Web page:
Implementing a four-bit adder with C++ template metaprogramming

I recently read a post by Phillip Larkson where the C preprocessor was used to implement a four-bit adder entirely at compile time. This got me wondering whether I could implement the same concept using C++ template metaprogramming. It seemed theoretically possible as all the components can be calculated at runtime, but I wanted to avoid making use of the preprocessor for anything but supplying the original values to be added. The goal was to compile something on the command line like:

clang -DNUMBER_1=5 -DNUMBER_2=7 foo.cpp

and have the value 12 written out to the command line.
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Interesting Note About the sizeof Operator

The expression used in a sizeof operator is an unevaluated expression in C and C++. This can make for some surprising situations if you are unaware of it. For instance:

#include <stdio.h>

int main( void ) {
  int a = 12;
  int b = sizeof( ++a );
  printf( "%d\n", a );
  return 0;

This code will print 12 instead of 13 because the expression ++a is unevaluated.

So what does it mean for an expression to be unevaluated? Basically, it means that the expression is used at compile time only as a way to determine a type, which is then used to evaluate the result of the sizeof operator. So in the above example, a’s type is determined, and the resulting type for ++ is determined, but no code is generated to execute the ++.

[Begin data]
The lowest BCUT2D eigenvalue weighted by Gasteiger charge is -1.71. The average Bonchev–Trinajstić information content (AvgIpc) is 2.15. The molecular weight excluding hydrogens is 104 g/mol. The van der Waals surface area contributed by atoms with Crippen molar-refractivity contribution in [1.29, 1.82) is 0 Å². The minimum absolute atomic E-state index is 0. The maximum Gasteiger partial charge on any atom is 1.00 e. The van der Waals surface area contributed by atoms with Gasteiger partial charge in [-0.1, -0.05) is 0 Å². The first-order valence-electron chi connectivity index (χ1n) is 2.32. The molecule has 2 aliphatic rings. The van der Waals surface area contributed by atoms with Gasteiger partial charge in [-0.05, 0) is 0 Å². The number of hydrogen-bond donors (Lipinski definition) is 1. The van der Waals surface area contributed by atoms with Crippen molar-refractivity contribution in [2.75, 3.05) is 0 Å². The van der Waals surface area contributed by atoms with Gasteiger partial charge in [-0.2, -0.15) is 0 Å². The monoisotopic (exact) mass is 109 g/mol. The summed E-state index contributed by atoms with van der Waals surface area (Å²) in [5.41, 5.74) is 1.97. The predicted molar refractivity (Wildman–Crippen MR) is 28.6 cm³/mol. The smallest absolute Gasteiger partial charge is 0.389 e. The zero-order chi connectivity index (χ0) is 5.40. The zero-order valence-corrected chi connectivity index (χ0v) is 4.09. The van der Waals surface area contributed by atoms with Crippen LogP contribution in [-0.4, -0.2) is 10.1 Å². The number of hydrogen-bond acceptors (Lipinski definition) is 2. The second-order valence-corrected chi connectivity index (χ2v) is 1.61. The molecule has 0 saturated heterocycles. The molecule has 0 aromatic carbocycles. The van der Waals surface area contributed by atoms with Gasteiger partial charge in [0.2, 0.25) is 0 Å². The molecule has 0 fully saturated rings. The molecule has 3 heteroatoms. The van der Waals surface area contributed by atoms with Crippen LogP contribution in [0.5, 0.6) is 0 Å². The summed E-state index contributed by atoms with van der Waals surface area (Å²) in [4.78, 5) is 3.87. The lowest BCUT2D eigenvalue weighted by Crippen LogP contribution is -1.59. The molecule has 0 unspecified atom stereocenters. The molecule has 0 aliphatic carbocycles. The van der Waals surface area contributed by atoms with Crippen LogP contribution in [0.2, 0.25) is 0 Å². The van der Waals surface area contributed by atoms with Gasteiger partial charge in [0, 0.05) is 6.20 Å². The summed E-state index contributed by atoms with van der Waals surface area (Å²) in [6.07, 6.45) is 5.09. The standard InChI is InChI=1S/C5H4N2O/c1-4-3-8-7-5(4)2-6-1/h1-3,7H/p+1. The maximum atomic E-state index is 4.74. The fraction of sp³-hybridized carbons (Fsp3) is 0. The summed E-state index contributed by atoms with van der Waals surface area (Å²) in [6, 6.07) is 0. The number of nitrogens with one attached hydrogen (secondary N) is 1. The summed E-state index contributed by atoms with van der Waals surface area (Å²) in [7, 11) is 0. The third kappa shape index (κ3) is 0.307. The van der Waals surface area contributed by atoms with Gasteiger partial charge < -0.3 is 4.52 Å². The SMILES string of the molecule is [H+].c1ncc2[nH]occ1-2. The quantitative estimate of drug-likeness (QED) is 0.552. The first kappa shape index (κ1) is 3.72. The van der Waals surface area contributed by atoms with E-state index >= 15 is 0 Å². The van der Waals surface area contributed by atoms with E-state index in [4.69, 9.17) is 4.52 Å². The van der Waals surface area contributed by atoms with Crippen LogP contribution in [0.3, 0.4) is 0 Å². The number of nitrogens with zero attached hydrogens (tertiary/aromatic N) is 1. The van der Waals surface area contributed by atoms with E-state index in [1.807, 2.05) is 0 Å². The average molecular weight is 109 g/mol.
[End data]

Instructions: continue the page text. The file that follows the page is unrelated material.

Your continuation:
Here’s an abusive example that demonstrates this:

#include <stdio.h>

class c {
  double operator++();

int main(int argc, char *argv[]){
  c c1;
  int i = sizeof( ++c1 );
  int j = sizeof( c1 );
  ::printf( "%d, %d\n", i, j );
  return 0;

If you run this code, you will see 8, 1 printed and will not get a link error (because of the failure to define operator++)!

Posted in C/C++ | Tagged , | 3 Comments

MSVC Pointer Type Attributes

One of the lesser-known features of Visual Studio’s C/C++ compiler are the pointer type attributes __ptr32 and __ptr64. More information about them can be found on MSDN. These pointer type attributes are used to control the visible size and behavior of pointers in 32- and 64-bit applications. Their usage is a bit strange, but if you need to do interop between 32- and 64-bit mode, they can be handy features to have. Additionally, there are the __sptr and __uptr qualifiers which allow you to specify how the pointer types are extended. __sptr denotes sign extension, and __uptr denotes zero extension. Information about these qualifiers can also be found on MSDN.
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Posted in C/C++, Win32 | 1 Comment

Small Break in the Silence

Just because I’ve not written many posts lately doesn’t mean I’ve been silent. You should go check out the Tidbits page, it currently has over 20 little juicy pieces of information about C and C++. I’ve been using it as a training exercise for my coworkers, and it’s been very successful so far. I’ll likely be continuing with regular Friday updates of Tidbits for quite a while to come.